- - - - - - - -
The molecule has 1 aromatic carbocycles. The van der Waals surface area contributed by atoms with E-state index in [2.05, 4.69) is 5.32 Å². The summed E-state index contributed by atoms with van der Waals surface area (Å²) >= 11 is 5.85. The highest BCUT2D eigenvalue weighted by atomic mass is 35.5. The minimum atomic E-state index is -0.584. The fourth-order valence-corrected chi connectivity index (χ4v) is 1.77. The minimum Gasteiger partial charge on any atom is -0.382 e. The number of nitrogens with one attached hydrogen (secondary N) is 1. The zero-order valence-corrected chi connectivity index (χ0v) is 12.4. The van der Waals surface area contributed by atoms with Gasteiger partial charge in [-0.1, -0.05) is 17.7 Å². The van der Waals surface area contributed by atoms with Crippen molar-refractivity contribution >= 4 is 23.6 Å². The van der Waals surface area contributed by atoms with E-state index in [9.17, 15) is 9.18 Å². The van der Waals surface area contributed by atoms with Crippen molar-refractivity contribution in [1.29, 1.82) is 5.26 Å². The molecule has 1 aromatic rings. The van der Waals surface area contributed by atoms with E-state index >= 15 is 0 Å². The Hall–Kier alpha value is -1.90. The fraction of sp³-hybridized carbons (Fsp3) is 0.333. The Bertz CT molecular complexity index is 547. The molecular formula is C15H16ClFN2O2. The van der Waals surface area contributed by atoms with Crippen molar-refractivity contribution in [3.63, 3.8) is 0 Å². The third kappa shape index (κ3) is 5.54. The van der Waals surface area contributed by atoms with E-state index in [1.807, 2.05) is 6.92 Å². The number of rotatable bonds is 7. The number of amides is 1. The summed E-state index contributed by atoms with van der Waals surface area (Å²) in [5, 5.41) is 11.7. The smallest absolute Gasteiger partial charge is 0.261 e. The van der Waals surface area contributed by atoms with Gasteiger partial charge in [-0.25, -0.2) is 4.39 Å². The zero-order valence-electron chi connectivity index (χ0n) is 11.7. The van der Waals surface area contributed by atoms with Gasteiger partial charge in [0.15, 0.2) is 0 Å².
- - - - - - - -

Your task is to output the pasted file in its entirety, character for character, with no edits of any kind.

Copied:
The molecule has 1 aromatic carbocycles. The van der Waals surface area contributed by atoms with E-state index in [2.05, 4.69) is 5.32 Å². The summed E-state index contributed by atoms with van der Waals surface area (Å²) >= 11 is 5.85. The highest BCUT2D eigenvalue weighted by atomic mass is 35.5. The minimum atomic E-state index is -0.584. The fourth-order valence-corrected chi connectivity index (χ4v) is 1.77. The minimum Gasteiger partial charge on any atom is -0.382 e. The number of nitrogens with one attached hydrogen (secondary N) is 1. The zero-order valence-corrected chi connectivity index (χ0v) is 12.4. The van der Waals surface area contributed by atoms with Gasteiger partial charge in [-0.1, -0.05) is 17.7 Å². The van der Waals surface area contributed by atoms with Crippen molar-refractivity contribution >= 4 is 23.6 Å². The van der Waals surface area contributed by atoms with E-state index in [9.17, 15) is 9.18 Å². The van der Waals surface area contributed by atoms with Crippen molar-refractivity contribution in [1.29, 1.82) is 5.26 Å². The molecule has 1 aromatic rings. The van der Waals surface area contributed by atoms with E-state index >= 15 is 0 Å². The Hall–Kier alpha value is -1.90. The fraction of sp³-hybridized carbons (Fsp3) is 0.333. The Bertz CT molecular complexity index is 547. The molecular formula is C15H16ClFN2O2. The van der Waals surface area contributed by atoms with Crippen molar-refractivity contribution in [3.63, 3.8) is 0 Å². The third kappa shape index (κ3) is 5.54. The van der Waals surface area contributed by atoms with E-state index in [1.807, 2.05) is 6.92 Å². The number of rotatable bonds is 7. The number of amides is 1. The summed E-state index contributed by atoms with van der Waals surface area (Å²) in [5, 5.41) is 11.7. The smallest absolute Gasteiger partial charge is 0.261 e. The van der Waals surface area contributed by atoms with Gasteiger partial charge in [-0.25, -0.2) is 4.39 Å². The zero-order valence-electron chi connectivity index (χ0n) is 11.7. The van der Waals surface area contributed by atoms with Gasteiger partial charge in [0.15, 0.2) is 0 Å².